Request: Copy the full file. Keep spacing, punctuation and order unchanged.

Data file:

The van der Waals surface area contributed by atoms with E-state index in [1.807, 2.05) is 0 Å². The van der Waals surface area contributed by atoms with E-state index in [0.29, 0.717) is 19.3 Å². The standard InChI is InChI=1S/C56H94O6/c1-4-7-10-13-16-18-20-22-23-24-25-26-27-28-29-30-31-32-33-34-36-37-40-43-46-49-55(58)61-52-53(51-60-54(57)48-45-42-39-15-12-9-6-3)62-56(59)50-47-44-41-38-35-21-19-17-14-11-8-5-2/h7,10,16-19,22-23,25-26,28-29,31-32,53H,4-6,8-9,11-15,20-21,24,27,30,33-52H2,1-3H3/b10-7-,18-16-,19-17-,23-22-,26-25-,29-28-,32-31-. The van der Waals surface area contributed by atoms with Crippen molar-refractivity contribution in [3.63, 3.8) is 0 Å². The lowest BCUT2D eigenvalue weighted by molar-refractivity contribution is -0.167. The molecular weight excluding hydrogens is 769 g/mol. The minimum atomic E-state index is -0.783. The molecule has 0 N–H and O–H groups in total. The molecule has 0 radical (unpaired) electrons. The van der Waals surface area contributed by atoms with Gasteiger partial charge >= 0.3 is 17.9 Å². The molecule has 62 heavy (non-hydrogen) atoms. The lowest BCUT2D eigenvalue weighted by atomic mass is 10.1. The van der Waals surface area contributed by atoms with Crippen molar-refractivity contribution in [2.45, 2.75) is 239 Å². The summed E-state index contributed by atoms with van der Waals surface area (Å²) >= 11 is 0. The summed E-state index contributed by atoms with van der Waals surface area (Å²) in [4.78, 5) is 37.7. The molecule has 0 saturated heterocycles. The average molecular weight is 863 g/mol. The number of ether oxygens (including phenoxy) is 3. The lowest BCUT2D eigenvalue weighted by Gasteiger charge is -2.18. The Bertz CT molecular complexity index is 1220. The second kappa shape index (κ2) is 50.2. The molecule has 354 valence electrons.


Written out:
The van der Waals surface area contributed by atoms with E-state index in [1.807, 2.05) is 0 Å². The van der Waals surface area contributed by atoms with E-state index in [0.29, 0.717) is 19.3 Å². The standard InChI is InChI=1S/C56H94O6/c1-4-7-10-13-16-18-20-22-23-24-25-26-27-28-29-30-31-32-33-34-36-37-40-43-46-49-55(58)61-52-53(51-60-54(57)48-45-42-39-15-12-9-6-3)62-56(59)50-47-44-41-38-35-21-19-17-14-11-8-5-2/h7,10,16-19,22-23,25-26,28-29,31-32,53H,4-6,8-9,11-15,20-21,24,27,30,33-52H2,1-3H3/b10-7-,18-16-,19-17-,23-22-,26-25-,29-28-,32-31-. The van der Waals surface area contributed by atoms with Crippen molar-refractivity contribution in [3.63, 3.8) is 0 Å². The lowest BCUT2D eigenvalue weighted by molar-refractivity contribution is -0.167. The molecular weight excluding hydrogens is 769 g/mol. The minimum atomic E-state index is -0.783. The molecule has 0 N–H and O–H groups in total. The molecule has 0 radical (unpaired) electrons. The van der Waals surface area contributed by atoms with Gasteiger partial charge >= 0.3 is 17.9 Å². The molecule has 62 heavy (non-hydrogen) atoms. The lowest BCUT2D eigenvalue weighted by atomic mass is 10.1. The van der Waals surface area contributed by atoms with Crippen molar-refractivity contribution in [2.45, 2.75) is 239 Å². The summed E-state index contributed by atoms with van der Waals surface area (Å²) >= 11 is 0. The summed E-state index contributed by atoms with van der Waals surface area (Å²) in [4.78, 5) is 37.7. The molecule has 0 saturated heterocycles. The average molecular weight is 863 g/mol. The number of ether oxygens (including phenoxy) is 3. The lowest BCUT2D eigenvalue weighted by Gasteiger charge is -2.18. The Bertz CT molecular complexity index is 1220. The second kappa shape index (κ2) is 50.2. The molecule has 354 valence electrons.